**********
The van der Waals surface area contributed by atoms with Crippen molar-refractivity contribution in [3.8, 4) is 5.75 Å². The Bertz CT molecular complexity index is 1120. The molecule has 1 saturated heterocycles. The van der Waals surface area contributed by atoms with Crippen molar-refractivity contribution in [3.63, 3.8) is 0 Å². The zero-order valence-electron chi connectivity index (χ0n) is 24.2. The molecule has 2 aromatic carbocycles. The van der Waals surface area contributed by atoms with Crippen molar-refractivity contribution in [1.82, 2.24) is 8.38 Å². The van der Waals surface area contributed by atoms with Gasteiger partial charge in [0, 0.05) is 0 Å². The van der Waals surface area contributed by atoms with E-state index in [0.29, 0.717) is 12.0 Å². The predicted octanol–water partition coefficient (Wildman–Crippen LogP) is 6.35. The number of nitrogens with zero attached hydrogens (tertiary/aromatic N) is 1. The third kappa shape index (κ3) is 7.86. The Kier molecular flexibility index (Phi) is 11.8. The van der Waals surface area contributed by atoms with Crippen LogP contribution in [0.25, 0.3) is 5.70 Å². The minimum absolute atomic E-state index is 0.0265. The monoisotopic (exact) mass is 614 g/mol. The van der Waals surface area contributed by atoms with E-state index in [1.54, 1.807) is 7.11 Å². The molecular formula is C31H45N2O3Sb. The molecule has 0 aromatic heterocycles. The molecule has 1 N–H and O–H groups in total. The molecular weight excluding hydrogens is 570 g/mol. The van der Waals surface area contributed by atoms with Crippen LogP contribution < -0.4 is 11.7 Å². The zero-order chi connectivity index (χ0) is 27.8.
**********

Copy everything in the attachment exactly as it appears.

The van der Waals surface area contributed by atoms with Crippen molar-refractivity contribution in [3.8, 4) is 5.75 Å². The Bertz CT molecular complexity index is 1120. The molecule has 1 saturated heterocycles. The van der Waals surface area contributed by atoms with Crippen molar-refractivity contribution in [3.63, 3.8) is 0 Å². The zero-order valence-electron chi connectivity index (χ0n) is 24.2. The molecule has 2 aromatic carbocycles. The van der Waals surface area contributed by atoms with Crippen molar-refractivity contribution in [1.82, 2.24) is 8.38 Å². The van der Waals surface area contributed by atoms with Gasteiger partial charge in [0, 0.05) is 0 Å². The van der Waals surface area contributed by atoms with E-state index in [0.29, 0.717) is 12.0 Å². The predicted octanol–water partition coefficient (Wildman–Crippen LogP) is 6.35. The number of nitrogens with zero attached hydrogens (tertiary/aromatic N) is 1. The third kappa shape index (κ3) is 7.86. The Kier molecular flexibility index (Phi) is 11.8. The van der Waals surface area contributed by atoms with Crippen LogP contribution in [0.25, 0.3) is 5.70 Å². The minimum absolute atomic E-state index is 0.0265. The monoisotopic (exact) mass is 614 g/mol. The van der Waals surface area contributed by atoms with E-state index in [1.54, 1.807) is 7.11 Å². The molecular formula is C31H45N2O3Sb. The molecule has 0 aromatic heterocycles. The molecule has 1 N–H and O–H groups in total. The molecular weight excluding hydrogens is 570 g/mol. The van der Waals surface area contributed by atoms with Crippen LogP contribution < -0.4 is 11.7 Å². The zero-order chi connectivity index (χ0) is 27.8.